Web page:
S4C under investigation over bullying allegations
The board of S4C has commissioned a legal firm to investigate serious bullying allegations made by members of staff at the Welsh language TV channel.
Rhodri Williams, who chairs the broadcaster, announced the move on the channel’s evening news bulletin on Tuesday.
A letter written to S4C’s non-executive board members last Friday by an official of the broadcasting union Bectu said that at a recent meeting of the union branch, four of its members were in tears as they described their experiences of alleged bullying.
According to the letter, there was a toxic working environment at the channel and a lack of confidence in S4C management, with staff often feeling that they were ignored and belittled, undermined or patronised by members of the management team.
It said staff were often left in tears and were too afraid to raise concerns through the usual complaints process.
According to the letter, there was a meeting between union officials and S4C chief executive Sian Doyle last December.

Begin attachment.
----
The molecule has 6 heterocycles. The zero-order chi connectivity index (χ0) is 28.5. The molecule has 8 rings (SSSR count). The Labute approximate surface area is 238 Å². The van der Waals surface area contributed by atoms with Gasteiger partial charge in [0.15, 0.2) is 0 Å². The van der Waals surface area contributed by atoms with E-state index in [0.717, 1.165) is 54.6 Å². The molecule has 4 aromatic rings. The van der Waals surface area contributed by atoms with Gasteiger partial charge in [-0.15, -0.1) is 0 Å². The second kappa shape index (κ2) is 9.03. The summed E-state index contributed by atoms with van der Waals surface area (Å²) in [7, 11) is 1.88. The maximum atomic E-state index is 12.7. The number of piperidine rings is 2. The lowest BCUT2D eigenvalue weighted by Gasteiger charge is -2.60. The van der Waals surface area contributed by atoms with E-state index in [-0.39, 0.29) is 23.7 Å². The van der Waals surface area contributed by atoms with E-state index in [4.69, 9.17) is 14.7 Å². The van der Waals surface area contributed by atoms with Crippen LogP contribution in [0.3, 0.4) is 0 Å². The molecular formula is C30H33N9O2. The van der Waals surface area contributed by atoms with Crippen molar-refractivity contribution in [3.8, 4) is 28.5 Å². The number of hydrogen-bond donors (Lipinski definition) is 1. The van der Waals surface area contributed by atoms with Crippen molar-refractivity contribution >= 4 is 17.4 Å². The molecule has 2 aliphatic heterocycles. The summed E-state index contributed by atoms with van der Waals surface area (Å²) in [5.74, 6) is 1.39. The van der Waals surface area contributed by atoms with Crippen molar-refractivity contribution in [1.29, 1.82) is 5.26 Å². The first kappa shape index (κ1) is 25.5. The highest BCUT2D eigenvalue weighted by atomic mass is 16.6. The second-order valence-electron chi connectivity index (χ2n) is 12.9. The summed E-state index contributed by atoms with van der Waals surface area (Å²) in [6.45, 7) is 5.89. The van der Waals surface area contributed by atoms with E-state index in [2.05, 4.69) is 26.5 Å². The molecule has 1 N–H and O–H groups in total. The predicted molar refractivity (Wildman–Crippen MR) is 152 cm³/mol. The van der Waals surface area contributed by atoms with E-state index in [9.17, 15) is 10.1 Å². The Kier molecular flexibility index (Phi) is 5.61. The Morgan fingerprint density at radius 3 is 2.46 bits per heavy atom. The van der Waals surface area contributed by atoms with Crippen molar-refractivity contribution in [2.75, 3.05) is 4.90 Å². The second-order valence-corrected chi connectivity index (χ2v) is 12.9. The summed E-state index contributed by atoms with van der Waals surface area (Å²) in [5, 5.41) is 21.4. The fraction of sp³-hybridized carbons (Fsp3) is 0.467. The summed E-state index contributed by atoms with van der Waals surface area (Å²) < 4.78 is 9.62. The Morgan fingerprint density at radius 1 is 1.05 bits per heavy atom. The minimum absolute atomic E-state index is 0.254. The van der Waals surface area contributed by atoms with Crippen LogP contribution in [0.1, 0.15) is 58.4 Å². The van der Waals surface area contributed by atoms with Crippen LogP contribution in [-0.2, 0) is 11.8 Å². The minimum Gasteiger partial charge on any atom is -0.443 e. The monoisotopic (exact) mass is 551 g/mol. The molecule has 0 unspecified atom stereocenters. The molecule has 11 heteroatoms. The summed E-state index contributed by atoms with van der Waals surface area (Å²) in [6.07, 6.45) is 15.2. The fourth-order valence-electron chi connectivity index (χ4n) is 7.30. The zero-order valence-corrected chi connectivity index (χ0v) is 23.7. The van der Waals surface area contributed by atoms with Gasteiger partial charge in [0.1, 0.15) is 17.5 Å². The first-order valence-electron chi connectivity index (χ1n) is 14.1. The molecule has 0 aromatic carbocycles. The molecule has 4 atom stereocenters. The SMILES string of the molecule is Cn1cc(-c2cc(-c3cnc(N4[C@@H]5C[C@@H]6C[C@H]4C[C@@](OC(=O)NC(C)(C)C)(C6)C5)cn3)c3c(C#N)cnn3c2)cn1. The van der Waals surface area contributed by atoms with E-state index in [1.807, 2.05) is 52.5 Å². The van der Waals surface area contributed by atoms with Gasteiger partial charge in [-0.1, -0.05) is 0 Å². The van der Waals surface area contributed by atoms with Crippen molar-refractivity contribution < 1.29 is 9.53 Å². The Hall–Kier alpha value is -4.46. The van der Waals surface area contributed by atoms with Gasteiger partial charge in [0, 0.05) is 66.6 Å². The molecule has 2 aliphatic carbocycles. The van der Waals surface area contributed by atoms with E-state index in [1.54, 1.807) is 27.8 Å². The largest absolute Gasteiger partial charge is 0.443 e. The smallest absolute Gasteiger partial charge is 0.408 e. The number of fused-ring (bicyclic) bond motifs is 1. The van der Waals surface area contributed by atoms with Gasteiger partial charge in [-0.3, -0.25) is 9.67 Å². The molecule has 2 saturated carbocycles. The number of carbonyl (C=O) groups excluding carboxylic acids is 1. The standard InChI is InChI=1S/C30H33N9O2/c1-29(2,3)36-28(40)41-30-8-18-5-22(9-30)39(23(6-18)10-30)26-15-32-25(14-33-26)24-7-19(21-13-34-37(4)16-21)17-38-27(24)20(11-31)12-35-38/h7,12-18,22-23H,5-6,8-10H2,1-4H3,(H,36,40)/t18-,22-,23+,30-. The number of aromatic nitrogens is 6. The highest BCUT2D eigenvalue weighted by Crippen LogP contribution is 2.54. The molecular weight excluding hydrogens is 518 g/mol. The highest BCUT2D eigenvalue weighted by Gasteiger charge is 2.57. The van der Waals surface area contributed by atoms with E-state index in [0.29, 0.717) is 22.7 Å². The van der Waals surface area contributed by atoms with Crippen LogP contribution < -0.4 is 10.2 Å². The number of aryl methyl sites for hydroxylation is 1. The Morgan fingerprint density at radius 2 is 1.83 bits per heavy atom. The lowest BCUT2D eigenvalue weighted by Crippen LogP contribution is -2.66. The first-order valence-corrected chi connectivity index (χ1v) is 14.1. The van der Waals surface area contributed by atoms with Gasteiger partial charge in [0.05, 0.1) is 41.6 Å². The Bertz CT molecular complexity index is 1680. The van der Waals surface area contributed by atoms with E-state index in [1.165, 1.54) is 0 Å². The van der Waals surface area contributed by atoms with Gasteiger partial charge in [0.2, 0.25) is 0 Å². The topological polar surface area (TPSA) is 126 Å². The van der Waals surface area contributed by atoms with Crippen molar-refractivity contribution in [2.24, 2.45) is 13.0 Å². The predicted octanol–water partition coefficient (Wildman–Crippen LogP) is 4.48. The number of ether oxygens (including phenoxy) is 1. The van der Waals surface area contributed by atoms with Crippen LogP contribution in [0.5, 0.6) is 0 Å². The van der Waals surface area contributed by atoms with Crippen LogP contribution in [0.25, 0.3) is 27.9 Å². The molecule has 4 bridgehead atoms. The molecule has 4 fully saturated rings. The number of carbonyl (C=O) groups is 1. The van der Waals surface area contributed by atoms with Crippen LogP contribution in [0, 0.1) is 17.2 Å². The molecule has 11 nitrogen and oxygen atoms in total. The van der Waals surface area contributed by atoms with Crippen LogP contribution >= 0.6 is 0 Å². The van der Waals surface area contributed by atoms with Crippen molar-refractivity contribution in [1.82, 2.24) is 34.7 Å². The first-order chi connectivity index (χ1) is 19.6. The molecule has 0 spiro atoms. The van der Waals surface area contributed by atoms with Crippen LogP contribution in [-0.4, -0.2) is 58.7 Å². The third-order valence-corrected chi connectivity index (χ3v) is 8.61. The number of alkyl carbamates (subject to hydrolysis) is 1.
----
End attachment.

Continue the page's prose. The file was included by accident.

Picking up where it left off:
It said she acknowledged that things had been very difficult and that management were to blame for the way people felt, but that the term “bullying” had been used too readily.
Although union members reported a short period of improvement, the Bectu official suggested that a mechanism needed to be established where individuals had the confidence to discuss their experiences with an independent investigator, who would reach a conclusion on where any blame could be apportioned and make recommendations.
Mr Williams told S4C’s Newyddion programme: “We got the letter on Friday and we set up a meeting of the board later that afternoon.
“I am comfortable that so far we have responded in the appropriate way and with the necessary speed.”
Asked whether the board would be prepared to take the difficult decision to sack staff if evidence of bullying was established, Mr Wiliams said: “I don’t think it is appropriate to speak in those terms at the moment.”
Mr Williams was non-committal as to whether former members of staff would be able to give evidence to the inquiry.
It is understood that around 20 staff members have left since last year.
The investigation will be carried out by Cardiff law firm Capital Law and could take several weeks to complete.
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